Documenting medico-legal evidence in Kenya: Potential strategies for improvement


Background Sexual violence (SV) remains a global public health problem and a violation of multiple human rights. It can negatively impact on the shortand long-term physical, social and mental health of survivors and is associated with many adverse health outcomes [1-3]. It is assumed that some of the negative outcomes of SV can be addressed through the provision of appropriate postrape care services [4]. The latter include the collection and documentation of medico-legal evidence, which is central to the success of prosecution efforts and positive legal outcomes. In Kenya, where one in five women has experienced SV [5] and where the criminal justice system relies heavily on medico-legal evidence collected by health care providers, significant gaps exist in how medico-legal evidence is collected and recorded by providers [6]. One of the main gaps identified is a lack of understanding among health providers and police of the national documentation forms to be used in capturing survivor data. In response to this barrier, this study aimed to improve the documentation of medico-legal evidence in Kenya in order to facilitate improved health and legal outcomes for SV survivors.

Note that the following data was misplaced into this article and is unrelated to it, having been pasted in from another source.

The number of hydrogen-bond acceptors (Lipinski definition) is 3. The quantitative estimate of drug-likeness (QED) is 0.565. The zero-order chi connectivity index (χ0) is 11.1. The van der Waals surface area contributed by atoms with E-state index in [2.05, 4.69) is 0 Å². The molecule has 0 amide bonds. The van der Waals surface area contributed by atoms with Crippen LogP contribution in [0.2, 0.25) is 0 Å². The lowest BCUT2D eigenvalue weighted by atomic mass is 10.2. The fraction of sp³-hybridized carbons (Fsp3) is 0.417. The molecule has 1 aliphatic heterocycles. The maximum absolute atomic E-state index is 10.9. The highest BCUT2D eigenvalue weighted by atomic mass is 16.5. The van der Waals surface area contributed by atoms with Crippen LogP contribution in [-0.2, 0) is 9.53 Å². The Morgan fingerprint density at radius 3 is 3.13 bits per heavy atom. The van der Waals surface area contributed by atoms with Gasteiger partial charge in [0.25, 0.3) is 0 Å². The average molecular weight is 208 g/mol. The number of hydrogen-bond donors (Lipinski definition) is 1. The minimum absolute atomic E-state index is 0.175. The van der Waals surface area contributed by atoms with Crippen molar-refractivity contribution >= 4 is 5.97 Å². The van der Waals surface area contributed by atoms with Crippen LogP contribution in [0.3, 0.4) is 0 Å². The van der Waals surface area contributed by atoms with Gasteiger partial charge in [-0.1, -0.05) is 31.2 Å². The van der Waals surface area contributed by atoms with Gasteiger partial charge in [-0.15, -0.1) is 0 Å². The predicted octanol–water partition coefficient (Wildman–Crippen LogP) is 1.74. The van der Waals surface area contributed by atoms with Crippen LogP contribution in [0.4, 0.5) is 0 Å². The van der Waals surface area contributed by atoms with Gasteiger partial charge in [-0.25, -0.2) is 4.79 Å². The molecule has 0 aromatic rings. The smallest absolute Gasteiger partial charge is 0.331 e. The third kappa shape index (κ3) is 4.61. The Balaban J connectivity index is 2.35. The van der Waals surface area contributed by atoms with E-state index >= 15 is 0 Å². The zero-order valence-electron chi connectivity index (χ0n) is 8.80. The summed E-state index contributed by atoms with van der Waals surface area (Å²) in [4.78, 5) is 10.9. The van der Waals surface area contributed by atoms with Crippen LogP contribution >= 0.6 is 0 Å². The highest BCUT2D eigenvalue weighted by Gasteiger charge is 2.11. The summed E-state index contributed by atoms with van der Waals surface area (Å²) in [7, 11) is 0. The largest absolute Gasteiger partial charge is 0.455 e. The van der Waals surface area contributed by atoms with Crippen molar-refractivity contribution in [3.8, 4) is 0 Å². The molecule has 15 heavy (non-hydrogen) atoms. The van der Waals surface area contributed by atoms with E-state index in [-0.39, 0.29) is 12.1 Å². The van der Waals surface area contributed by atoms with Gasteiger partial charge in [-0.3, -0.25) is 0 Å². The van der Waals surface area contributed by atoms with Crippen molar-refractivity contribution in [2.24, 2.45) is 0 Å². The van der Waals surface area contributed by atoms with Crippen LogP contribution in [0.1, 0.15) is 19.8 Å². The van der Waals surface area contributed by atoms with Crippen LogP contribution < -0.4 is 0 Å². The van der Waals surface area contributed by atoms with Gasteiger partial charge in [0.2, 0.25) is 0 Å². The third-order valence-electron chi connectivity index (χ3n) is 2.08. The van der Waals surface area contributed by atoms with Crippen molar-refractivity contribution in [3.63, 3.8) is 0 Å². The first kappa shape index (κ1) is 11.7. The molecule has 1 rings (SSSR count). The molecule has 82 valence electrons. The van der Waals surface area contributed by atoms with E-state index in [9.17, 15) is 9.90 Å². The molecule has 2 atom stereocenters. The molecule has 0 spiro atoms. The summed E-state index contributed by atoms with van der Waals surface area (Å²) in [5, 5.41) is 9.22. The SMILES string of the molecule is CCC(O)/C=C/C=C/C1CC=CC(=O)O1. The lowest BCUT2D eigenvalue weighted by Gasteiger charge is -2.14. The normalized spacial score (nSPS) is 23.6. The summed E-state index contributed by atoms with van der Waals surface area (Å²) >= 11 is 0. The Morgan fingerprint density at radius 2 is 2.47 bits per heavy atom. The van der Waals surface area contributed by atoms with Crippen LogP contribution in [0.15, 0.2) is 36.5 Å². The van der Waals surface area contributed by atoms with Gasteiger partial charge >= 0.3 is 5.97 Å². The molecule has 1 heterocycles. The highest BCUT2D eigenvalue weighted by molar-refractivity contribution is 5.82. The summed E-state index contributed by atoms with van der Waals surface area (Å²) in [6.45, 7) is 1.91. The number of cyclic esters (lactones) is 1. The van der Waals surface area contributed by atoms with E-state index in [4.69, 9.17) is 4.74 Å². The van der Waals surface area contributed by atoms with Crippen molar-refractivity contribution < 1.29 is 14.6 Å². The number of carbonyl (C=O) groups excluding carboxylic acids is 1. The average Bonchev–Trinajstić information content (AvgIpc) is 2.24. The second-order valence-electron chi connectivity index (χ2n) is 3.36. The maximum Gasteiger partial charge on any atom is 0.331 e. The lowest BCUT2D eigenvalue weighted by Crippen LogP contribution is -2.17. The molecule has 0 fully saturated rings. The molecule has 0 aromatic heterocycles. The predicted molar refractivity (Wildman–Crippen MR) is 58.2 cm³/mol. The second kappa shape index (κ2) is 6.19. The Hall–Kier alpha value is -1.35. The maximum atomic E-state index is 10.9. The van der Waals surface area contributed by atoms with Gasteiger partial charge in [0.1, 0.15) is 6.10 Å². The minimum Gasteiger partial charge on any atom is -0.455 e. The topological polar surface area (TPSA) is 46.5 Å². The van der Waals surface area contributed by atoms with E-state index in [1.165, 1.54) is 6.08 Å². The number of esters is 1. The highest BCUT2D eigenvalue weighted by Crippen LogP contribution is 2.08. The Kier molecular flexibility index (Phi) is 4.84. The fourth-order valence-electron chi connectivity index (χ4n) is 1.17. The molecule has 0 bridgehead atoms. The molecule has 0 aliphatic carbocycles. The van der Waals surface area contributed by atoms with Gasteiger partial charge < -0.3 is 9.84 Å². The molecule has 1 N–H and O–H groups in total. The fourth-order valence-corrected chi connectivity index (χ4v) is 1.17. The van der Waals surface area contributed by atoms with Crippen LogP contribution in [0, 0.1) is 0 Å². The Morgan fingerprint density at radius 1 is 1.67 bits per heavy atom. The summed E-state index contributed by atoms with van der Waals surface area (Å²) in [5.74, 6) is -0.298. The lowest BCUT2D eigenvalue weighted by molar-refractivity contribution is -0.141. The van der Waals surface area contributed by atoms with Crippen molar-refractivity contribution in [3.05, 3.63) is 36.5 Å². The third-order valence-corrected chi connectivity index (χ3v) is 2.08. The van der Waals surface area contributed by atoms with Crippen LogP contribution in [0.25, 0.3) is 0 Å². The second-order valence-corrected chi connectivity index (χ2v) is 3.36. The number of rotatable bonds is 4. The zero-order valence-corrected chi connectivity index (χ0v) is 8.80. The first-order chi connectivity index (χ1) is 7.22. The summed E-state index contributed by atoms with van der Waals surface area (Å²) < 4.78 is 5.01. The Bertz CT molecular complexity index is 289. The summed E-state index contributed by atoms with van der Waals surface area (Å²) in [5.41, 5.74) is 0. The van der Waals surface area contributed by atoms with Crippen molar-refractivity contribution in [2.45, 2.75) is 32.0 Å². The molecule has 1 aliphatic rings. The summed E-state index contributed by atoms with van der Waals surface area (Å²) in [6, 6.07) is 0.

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@inproceedings{Ajema2015DocumentingME, title={Documenting medico-legal evidence in Kenya: Potential strategies for improvement}, author={Carol Ajema and Wanjiru Mukoma and Ronald Kotut and Reuben Mulwa}, year={2015} }